What privileges do deacons have? Do beliefs matter?

| Father Kenneth Doyle | December 10, 2014 | 2 Comments

Q. Often, I have been at a Mass where the deacon reads the Gospel. But then, sometimes, the deacon goes on to give the homily while the priest watches. Is this a new function in the Church today?

A. Although the permanent diaconate was restored by Pope Paul VI in 1967, the question above would seem to indicate that even today there is still some confusion about a deacon’s role.

Deacons can baptize, witness marriages, perform funeral and burial services (outside of Mass), distribute holy Communion and preach a homily. They cannot celebrate Mass, hear confessions or administer the sacrament of the anointing of the sick.

They are obligated each day to pray the Liturgy of the Hours. Deacons were first appointed in the earliest days of the Church with the special ministry of serving the poor.

There are two kinds of deacons: transitional deacons, who are seminarians in the final stage of their training for the priesthood, and permanent deacons. Permanent deacons, ordained after several years of theological preparation, may be single or married. They often have secular jobs but also assist parish communities at liturgies and in service ministries such as visiting the sick or counseling families.

When joining the priest at Mass, a deacon normally introduces the penitential rite, reads the Gospel and the prayers of intercession (petitions), helps in distributing Communion and proclaims the dismissal rite.

When a deacon baptizes or preaches, there is no requirement that a priest be unavailable. The Church’s Code of Canon Law, in No. 861, for example, says simply that “the ordinary minister of baptism is a bishop, a presbyter or deacon.” Sometimes when a deacon baptizes or accepts wedding vows, it is because he has a particular relationship with those receiving the sacrament but that is not necessary. Often in parishes that have a deacon, the deacon preaches the homily on a regular rotation. Parishioners have often commented that a deacon, especially if he has a family, can share a different perspective.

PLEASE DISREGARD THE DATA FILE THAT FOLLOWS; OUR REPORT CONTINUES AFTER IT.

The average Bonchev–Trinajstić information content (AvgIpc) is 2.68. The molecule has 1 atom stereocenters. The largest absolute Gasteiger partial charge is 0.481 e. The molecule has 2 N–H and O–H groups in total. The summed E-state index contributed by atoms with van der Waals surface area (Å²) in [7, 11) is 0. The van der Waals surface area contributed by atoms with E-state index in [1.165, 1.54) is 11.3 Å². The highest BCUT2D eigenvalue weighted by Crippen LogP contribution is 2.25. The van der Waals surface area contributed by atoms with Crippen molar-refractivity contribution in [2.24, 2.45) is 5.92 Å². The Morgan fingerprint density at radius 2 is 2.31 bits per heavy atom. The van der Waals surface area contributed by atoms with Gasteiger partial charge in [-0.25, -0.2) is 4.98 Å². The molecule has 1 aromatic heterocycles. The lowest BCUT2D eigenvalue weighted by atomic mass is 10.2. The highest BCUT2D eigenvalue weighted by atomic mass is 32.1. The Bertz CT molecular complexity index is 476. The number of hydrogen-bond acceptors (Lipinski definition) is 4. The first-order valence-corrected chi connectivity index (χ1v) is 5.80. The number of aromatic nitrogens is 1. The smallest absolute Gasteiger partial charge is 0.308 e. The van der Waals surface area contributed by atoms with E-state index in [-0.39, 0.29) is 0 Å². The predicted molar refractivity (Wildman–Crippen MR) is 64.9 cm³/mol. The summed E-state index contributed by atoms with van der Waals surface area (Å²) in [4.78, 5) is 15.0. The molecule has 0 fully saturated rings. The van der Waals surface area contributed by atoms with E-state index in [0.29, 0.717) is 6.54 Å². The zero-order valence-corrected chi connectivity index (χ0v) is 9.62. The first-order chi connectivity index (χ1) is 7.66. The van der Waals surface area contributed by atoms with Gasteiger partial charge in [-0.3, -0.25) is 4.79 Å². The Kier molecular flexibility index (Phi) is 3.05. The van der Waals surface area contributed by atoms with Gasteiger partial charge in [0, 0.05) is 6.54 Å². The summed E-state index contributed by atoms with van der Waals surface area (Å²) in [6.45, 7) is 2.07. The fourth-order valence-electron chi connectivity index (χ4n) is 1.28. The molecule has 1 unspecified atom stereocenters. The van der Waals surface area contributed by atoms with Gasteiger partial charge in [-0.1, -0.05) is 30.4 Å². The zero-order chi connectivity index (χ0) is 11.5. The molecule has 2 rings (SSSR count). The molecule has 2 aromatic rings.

Pastorally, when a deacon is scheduled to do a baptism, wedding or funeral service, it is best for the priest to advise the family in advance since many still expect that a priest will officiate.

Q. Please help me to know how to answer people who say, “It doesn’t matter what religion or beliefs you have, since we’re all going to the same place anyway.”

A. The quote you offer strikes me as a species of what the Second Vatican Council called “false irenicism.” That is a fancy expression to describe the habit of playing down doctrinal differences for the sake of keeping the peace. (It comes from the Greek word “eirene,” meaning “peace.”) The council’s “Decree on Ecumenism,” in No. 11, said: “Nothing is so foreign to the spirit of ecumenism as a false irenicism, in which the purity of Catholic doctrine suffers loss and its genuine and certain meaning is clouded.”

Simply put, what people believe matters. If I believe that God revealed himself by coming to earth in the person of Jesus, then I consider myself obligated to examine seriously what Jesus had to say and to align myself with whatever religious institution carries that teaching forward most faithfully. This certainly does not mean that someone must be a Catholic, or even a Christian, to be saved.

In fact, the Catechism of the Catholic Church explicitly rejects that restrictive notion in No. 847, referencing Vatican II’s “Constitution on the Church,” where it says: “Those who, through no fault of their own, do not know the Gospel of Christ or His Church, but who nevertheless seek God with a sincere heart and, moved by grace, try in their actions to do his will as they know it through the dictates of their conscience — those too may achieve eternal salvation.”

But I believe that Catholics get “extra help” along the way to heaven — especially through the sacraments, but also through the guidance of Church teaching, since the truth of its fundamental doctrines is guaranteed by Christ. I, for one, am supremely grateful to be a Catholic and, to me, it makes a very big difference indeed.

Father Doyle writes for Catholic News Service. A priest of the Diocese of Albany, N.Y., he previously served as director of media relations for the U.S. Conference of Catholic Bishops.

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Category: Focus on Faith